Noticia publicada a La Vanguardia

The World’s First Look at China’s Underground Facilities for Nuclear Warheads

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THOMAS B. COCHRAN, PH.D Director of the Nuclear Program

MATTHEW G. MCKINZIE, PH.D. Scientific Consultant

ROBERT S. NORRIS, PH.D. Senior Research Associate Natural Resources Defense Council Washington, D.C. http://www.nrdc.org/

LAURA S. HARRISON Geography Undergraduate University of California, Santa Barbara Santa Barbara, Calif. http://www.geog.ucsb.edu/

HANS M. KRISTENSEN Director, Nuclear Information Project Federation of American Scientists Washington, D.C. http://www.fas.org/

ANY DISCUSS ION OF U.S. AND Chinese strategic nuclear arms was absent from the meetings in Beijing between President George W. Bush and President Hu Jintao this past November, where economic and regional concerns predominated. With the Cold War a fading memory, the public’s attention to the role that nuclear weapons play in U.S. security has practically evaporated compared to the national debates and grass-roots anti-nuclear movements that characterized the 1970s and 1980s.
That inattention is a serious oversight, since the weapons have not gone away. The current operational stockpiles of the U.S. and Russia are approximately equal numerically at roughly 6,000 each, and both have thousands more in reserve. China has less than 400, 15 times less than either of the former Cold War rivals.1
The U.S. government states that its purpose in possessing nuclear weapons is, among other things, to deter nuclear use by any potential adversary, mainly Russia and China. In the late 1990s the United States decided to increase the number of Chinese facilities to be held at risk with U.S. nuclear weapons. This targeting of Chinese facilities is due to concern over the long-term modernization of their nuclear forces. The U.S. Navy has since increased the number of ballistic missile submarines in the Pacifi c, probably to implement that decision. As a result, the deterrent relationship between the United States and China appears to be undergoing some revision which, combined with Chinese concerns over the impact of U.S. ballistic missile defense systems, in turn may cause China to consider new options to modernize its nuclear forces and doctrine.
Non-governmental organizations (NGOs) have played an important educational role by publishing open and accurate information about global nuclear arsenals, materials and technical capabilities. One tool in this effort has been the use of the U.S. Freedom of Information Act (FOIA), which provides access to once classifi ed U.S. government documents, some of which have been about China. Increasing knowledge about China has also come from the Chinese themselves. Beginning in the mid-1980s, conferences and workshops co-sponsored by American and European NGOs and the Chinese Academy of Engineering Physics (CAEP-the site of China’s nuclear weapons research, engineering and development program) have created an international community of researchers who study and write about nuclear deterrence, arms control and international security issues. (See Figure 1 for IKONOS image of CAEP facilities.) In recent years, a new tool has become available in commercial high-resolution satellite imagery, which since 1999 has greatly enhanced the abilities of NGOs to conduct research on the often secretive subject of nuclear weapons and their role in national defense policy.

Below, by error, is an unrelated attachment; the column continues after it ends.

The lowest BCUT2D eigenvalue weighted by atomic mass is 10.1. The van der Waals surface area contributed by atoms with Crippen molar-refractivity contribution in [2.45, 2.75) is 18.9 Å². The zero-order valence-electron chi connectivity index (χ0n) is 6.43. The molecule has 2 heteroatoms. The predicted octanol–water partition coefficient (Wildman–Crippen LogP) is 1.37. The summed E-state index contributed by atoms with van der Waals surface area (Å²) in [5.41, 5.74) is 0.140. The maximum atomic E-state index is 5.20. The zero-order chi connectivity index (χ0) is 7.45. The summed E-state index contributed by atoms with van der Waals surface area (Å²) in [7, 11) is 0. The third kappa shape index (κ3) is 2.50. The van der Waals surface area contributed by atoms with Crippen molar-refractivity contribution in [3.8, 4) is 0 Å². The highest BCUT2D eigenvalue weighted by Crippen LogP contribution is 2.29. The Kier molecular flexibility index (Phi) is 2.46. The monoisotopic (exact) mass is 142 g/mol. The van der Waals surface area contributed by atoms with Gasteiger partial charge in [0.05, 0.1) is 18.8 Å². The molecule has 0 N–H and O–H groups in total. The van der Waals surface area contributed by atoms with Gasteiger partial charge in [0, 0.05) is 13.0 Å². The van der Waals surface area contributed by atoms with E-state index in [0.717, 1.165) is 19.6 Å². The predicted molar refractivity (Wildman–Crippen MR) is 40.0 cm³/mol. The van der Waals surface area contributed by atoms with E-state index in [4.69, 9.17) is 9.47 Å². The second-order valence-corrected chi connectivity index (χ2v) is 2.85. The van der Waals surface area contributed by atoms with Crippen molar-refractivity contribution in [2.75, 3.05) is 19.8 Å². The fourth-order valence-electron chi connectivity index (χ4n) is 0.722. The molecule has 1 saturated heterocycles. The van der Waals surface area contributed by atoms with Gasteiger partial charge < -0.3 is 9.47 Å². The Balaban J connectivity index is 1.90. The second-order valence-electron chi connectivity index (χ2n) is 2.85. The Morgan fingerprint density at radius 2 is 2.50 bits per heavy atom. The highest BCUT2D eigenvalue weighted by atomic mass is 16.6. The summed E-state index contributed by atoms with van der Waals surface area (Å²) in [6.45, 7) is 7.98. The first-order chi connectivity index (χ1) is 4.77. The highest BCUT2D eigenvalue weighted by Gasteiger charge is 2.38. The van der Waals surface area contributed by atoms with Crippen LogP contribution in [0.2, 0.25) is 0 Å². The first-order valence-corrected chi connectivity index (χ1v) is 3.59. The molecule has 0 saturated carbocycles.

The Natural Resources Defense Council (NRDC), an NGO based in Washington, D.C., is conducting a study in collaboration with the Federation of American Scientists to examine and describe the status of Chinese nuclear forces, assess what is known about future modernization plans and better understand the deterrent relationship with the U.S. This article is a preview of the forthcoming report and provides examples of IKONOS and QuickBird imagery of Chinese nuclear forces.

OVERVIEW OF CHINA’S NUCLEAR FORCES

China became a nuclear power in October 1964 after conducting its first test with initial assistance from the Soviet Union. After cooperation between the two countries ended in 1960, China continued development very much on its own. Over the past 40 years, China’s nuclear forces have remained at relatively modest levels while technological improvements have gradually evolved. The strategic competition between the United States and the Soviet Union that resulted in enormous arsenals had no parallel in the United States-China relationship. Today, China possesses approximately 85 nuclear-capable land-based ballistic missiles; no more than twenty have sufficient range to target the continental United States.
During the Cold War, a “triad” of weapons including land-based intercontinental ballistic missiles (ICBMs), submarine-launched ballistic missiles (SLBMs) and bomber-delivered weapons became the standard confi guration for the nuclear arsenals of the United States and the Soviet Union and, to a lesser extent, for those of France and Britain. China also attempted to develop a triad but failed to achieve an operational sea-based leg. Today China has approximately 85 ballistic missiles deployed in fi xed silos, hidden in caves, or loaded on mobile platforms. A single Chinese submarine is capable of delivering nuclear missiles, although it is not fully operational, and a modest number of aircraft can possibly deliver nuclear bombs. To replace its aging ballistic missile force, China is currently developing three new versions of the DF-31, two on land for mobile launchers and one on a new class of submarine. Deployment is expected to begin over the next five years.

NUCLEAR-CAPABLE BOMBER AIRCRAFT

China’s aged strategic bomber force consists of between 100 and 120 Hong-6 medium- range bombers based on the 1950s-era design of the Soviet Tu-16 Badger bomber. Production of the Hong-6 began in 1964, and from 1980 to 1990, China built five or six Hong-6s per year.2 The antiquated aircraft probably would have diffi culties penetrating modern air defense systems.